In an interview with the Daily Caller News FoundationDr. Susan Bradley, a Canadian psychiatrist and a pioneer in the treatment of gender dysphoria in children, spoke out against the popular model of affirming children's transgender identities and treating them with puberty-blocking drugs, a practice she had taken part in in the past.
Bradley had opened a paediatric clinic in 1975 for children suffering from gender dysphoriaa deep sense of unease concerning one's body and one's biological sex, in which he offered a psychological therapy-oriented approach; most patients stopped feeling transgender over time, Bradley told DCNF.
Around 2005, the clinic started prescribing puberty-blocking drugs to children affected by gender dysphoria as a way to alleviate their suffering, a model that has since been widely adopted by the medical establishment worldwideincluding the United States.
Bradley, who is now in his eighties, expressed regret that the clinic was involved in the administration of puberty-blocking drugs to treat gender dysphoria, which she now believes can cementing that sense of confusion that children might otherwise overcome. He also expressed concern about the side effects of such drugs.
'We were wrong' he stated. "They are not as irreversible as we have always believed and have long-term effects on children's growth and development that include infertility and a good number of bone growth problems."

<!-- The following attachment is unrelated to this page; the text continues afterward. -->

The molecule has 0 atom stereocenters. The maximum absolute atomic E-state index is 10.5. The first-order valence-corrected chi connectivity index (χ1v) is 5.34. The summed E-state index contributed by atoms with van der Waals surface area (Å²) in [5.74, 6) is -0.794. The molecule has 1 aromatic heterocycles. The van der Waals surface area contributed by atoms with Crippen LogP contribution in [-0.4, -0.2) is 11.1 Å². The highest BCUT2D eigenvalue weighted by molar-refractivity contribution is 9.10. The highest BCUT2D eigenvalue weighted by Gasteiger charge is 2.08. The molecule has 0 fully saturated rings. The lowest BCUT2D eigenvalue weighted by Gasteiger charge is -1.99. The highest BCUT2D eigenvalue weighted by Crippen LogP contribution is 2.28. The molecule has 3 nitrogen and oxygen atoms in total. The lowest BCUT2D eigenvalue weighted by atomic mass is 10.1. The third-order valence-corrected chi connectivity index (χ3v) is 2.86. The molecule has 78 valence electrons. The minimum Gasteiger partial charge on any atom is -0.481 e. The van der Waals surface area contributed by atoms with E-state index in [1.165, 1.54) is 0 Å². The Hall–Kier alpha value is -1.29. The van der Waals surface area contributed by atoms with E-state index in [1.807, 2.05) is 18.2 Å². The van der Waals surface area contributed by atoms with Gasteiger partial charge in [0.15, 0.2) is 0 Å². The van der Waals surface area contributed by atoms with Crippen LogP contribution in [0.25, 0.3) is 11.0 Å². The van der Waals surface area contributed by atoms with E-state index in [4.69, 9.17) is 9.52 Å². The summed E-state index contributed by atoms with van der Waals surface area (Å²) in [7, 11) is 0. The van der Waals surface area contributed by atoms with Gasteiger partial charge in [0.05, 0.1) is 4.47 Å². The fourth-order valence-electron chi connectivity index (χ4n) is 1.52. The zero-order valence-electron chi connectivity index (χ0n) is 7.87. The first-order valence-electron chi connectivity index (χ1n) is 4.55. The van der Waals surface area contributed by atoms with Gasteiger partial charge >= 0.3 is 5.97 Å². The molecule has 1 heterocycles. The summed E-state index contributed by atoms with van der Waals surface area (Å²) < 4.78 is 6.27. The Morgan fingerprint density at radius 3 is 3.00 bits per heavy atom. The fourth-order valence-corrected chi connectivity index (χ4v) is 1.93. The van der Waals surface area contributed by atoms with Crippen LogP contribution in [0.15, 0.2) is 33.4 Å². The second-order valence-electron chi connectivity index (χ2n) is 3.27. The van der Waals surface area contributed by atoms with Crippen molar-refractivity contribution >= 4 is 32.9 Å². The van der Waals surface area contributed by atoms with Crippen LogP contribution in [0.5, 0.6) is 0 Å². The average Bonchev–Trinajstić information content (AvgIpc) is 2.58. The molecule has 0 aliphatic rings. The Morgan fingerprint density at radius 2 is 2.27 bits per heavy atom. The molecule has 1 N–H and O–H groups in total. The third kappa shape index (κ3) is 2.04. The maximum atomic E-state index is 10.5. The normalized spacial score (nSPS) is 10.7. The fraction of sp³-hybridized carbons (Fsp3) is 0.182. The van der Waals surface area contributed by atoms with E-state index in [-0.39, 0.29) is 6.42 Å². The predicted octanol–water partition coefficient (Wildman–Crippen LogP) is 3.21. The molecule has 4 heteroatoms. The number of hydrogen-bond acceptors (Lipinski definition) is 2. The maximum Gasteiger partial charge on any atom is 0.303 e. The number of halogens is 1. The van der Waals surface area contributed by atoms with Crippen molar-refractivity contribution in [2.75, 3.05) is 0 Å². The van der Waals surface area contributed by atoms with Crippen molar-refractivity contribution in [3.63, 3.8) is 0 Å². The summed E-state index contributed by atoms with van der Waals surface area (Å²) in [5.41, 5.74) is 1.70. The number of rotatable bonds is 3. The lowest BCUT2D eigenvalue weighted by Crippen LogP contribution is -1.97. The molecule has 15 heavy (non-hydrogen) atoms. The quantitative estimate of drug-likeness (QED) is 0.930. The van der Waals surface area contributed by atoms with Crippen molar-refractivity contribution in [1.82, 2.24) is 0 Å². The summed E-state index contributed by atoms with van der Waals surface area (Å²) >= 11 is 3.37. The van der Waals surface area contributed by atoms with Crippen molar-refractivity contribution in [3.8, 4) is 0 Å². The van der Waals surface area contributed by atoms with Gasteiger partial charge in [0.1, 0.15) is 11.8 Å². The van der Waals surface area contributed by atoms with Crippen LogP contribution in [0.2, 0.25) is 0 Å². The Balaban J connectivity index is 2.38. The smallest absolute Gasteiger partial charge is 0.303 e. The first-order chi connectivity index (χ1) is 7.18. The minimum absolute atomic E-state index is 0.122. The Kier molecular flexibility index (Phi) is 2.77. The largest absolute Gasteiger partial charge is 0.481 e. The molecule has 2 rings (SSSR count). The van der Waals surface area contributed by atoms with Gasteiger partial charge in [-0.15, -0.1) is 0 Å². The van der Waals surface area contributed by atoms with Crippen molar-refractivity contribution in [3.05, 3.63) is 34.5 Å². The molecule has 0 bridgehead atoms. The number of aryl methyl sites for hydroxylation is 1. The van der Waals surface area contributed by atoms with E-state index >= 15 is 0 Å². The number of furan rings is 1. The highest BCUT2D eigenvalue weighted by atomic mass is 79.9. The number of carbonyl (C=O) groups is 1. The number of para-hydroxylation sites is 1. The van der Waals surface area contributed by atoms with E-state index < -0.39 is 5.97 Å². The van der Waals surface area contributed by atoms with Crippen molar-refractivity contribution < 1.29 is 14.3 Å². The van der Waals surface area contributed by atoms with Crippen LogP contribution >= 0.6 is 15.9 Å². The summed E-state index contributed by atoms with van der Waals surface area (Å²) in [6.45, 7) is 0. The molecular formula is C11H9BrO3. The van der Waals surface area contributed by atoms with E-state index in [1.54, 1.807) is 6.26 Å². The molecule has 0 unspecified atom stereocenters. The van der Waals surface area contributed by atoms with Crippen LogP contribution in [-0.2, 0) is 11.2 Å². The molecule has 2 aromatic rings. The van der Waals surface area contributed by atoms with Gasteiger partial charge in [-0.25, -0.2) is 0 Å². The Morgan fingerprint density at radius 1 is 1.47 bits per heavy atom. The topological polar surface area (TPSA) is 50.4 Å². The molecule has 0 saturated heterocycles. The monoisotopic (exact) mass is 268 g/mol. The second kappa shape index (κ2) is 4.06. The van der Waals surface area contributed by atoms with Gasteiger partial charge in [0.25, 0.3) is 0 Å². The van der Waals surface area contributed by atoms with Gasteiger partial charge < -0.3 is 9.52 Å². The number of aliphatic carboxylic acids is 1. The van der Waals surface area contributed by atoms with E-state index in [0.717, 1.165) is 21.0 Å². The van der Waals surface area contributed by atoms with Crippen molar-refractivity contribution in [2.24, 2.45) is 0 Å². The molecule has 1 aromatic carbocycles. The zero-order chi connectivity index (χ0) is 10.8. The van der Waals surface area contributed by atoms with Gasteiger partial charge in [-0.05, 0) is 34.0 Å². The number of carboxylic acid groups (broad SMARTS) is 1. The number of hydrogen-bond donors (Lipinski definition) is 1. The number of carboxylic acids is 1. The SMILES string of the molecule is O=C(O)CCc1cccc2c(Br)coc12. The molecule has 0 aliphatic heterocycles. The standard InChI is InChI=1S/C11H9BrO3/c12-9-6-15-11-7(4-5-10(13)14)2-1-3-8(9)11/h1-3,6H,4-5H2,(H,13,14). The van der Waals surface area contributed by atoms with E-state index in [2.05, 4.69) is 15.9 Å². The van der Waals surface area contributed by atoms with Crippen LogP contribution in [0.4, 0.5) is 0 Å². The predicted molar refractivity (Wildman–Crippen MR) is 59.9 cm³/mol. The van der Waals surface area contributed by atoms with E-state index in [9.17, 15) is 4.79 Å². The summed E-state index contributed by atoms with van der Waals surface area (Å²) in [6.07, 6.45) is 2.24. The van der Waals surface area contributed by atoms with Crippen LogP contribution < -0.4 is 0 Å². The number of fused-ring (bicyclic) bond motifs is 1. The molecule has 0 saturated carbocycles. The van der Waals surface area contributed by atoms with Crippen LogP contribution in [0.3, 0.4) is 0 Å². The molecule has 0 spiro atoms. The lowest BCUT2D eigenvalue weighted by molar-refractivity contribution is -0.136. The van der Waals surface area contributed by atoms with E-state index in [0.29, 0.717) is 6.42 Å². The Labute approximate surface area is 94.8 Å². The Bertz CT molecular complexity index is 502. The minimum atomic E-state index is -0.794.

Since most children suffering from gender dysphoria, before the widespread implementation of an approach aimed at affirming the gender to which children feel they belong, they overcame it and ended up accepting their own body and genderaccording to the New York Times, Many doctors have expressed concern that puberty-blocking drugs end up making children's temporary gender dysphoria permanent, consolidating their feeling of belonging to the opposite sex.
These drugs also prevent the increase in bone density that normally occurs during puberty, with some patients suffering from lifelong bone problems.
The FDA also identified six cases where there was a 'plausible' link between GnRH antagonist drugs and a condition called pseudotumor cerebri, which is caused by high fluid pressure in the brain.
Bradley told DCNF that his opinion on puberty-blocking drugs has evolved over time.
"We thought they were relatively safe and endocrinologists said their effects were reversible and that we did not need to worry. Underneath I felt that I was sceptical and felt that maybe we were making things worse and not helping them.
And I think it has been confirmed that when these children start taking these drugs at any age, almost everyone ends up wanting to switch to hormone therapy'. stated Bradley.
Bradley opened the Clarke Institute of Toronto's Child Youth and Family Gender Identity Clinic (GIC) in 1975, and later became head of the department of child psychiatry at the Hospital for Sick Children and head of child psychiatry at the University of Toronto.